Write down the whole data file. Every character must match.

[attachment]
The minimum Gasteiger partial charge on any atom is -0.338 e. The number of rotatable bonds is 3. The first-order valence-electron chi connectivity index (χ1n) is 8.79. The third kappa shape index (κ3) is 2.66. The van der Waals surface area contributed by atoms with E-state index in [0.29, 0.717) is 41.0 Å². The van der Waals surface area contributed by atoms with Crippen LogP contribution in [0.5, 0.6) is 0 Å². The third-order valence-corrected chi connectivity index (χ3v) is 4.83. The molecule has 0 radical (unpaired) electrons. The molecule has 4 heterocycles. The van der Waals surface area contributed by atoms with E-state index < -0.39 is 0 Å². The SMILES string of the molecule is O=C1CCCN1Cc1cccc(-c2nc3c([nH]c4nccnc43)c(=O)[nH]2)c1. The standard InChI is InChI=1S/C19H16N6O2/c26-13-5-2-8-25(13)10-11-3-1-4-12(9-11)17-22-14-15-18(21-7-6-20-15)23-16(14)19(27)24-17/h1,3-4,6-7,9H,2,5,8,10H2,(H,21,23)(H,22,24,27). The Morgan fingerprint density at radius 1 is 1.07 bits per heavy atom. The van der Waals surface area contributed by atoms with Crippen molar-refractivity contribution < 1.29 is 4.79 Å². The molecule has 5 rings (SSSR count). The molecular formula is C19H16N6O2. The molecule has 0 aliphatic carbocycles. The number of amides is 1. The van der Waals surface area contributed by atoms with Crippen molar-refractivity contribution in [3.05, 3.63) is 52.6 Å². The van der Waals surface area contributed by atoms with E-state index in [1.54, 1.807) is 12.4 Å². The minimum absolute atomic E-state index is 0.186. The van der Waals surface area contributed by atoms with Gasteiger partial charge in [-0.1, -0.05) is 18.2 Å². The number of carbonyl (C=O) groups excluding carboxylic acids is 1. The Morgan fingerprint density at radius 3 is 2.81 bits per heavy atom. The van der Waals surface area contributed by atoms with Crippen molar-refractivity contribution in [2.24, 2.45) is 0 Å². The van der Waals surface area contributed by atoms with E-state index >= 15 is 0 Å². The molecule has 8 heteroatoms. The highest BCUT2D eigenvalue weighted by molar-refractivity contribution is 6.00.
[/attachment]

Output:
The minimum Gasteiger partial charge on any atom is -0.338 e. The number of rotatable bonds is 3. The first-order valence-electron chi connectivity index (χ1n) is 8.79. The third kappa shape index (κ3) is 2.66. The van der Waals surface area contributed by atoms with E-state index in [0.29, 0.717) is 41.0 Å². The van der Waals surface area contributed by atoms with Crippen LogP contribution in [0.5, 0.6) is 0 Å². The third-order valence-corrected chi connectivity index (χ3v) is 4.83. The molecule has 0 radical (unpaired) electrons. The molecule has 4 heterocycles. The van der Waals surface area contributed by atoms with E-state index < -0.39 is 0 Å². The SMILES string of the molecule is O=C1CCCN1Cc1cccc(-c2nc3c([nH]c4nccnc43)c(=O)[nH]2)c1. The standard InChI is InChI=1S/C19H16N6O2/c26-13-5-2-8-25(13)10-11-3-1-4-12(9-11)17-22-14-15-18(21-7-6-20-15)23-16(14)19(27)24-17/h1,3-4,6-7,9H,2,5,8,10H2,(H,21,23)(H,22,24,27). The Morgan fingerprint density at radius 1 is 1.07 bits per heavy atom. The van der Waals surface area contributed by atoms with Crippen molar-refractivity contribution < 1.29 is 4.79 Å². The molecule has 5 rings (SSSR count). The molecular formula is C19H16N6O2. The molecule has 0 aliphatic carbocycles. The number of amides is 1. The van der Waals surface area contributed by atoms with Crippen molar-refractivity contribution in [3.05, 3.63) is 52.6 Å². The van der Waals surface area contributed by atoms with E-state index in [1.54, 1.807) is 12.4 Å². The minimum absolute atomic E-state index is 0.186. The van der Waals surface area contributed by atoms with Gasteiger partial charge in [-0.1, -0.05) is 18.2 Å². The number of carbonyl (C=O) groups excluding carboxylic acids is 1. The Morgan fingerprint density at radius 3 is 2.81 bits per heavy atom. The van der Waals surface area contributed by atoms with Crippen molar-refractivity contribution in [2.24, 2.45) is 0 Å². The van der Waals surface area contributed by atoms with E-state index >= 15 is 0 Å². The molecule has 8 heteroatoms. The highest BCUT2D eigenvalue weighted by molar-refractivity contribution is 6.00.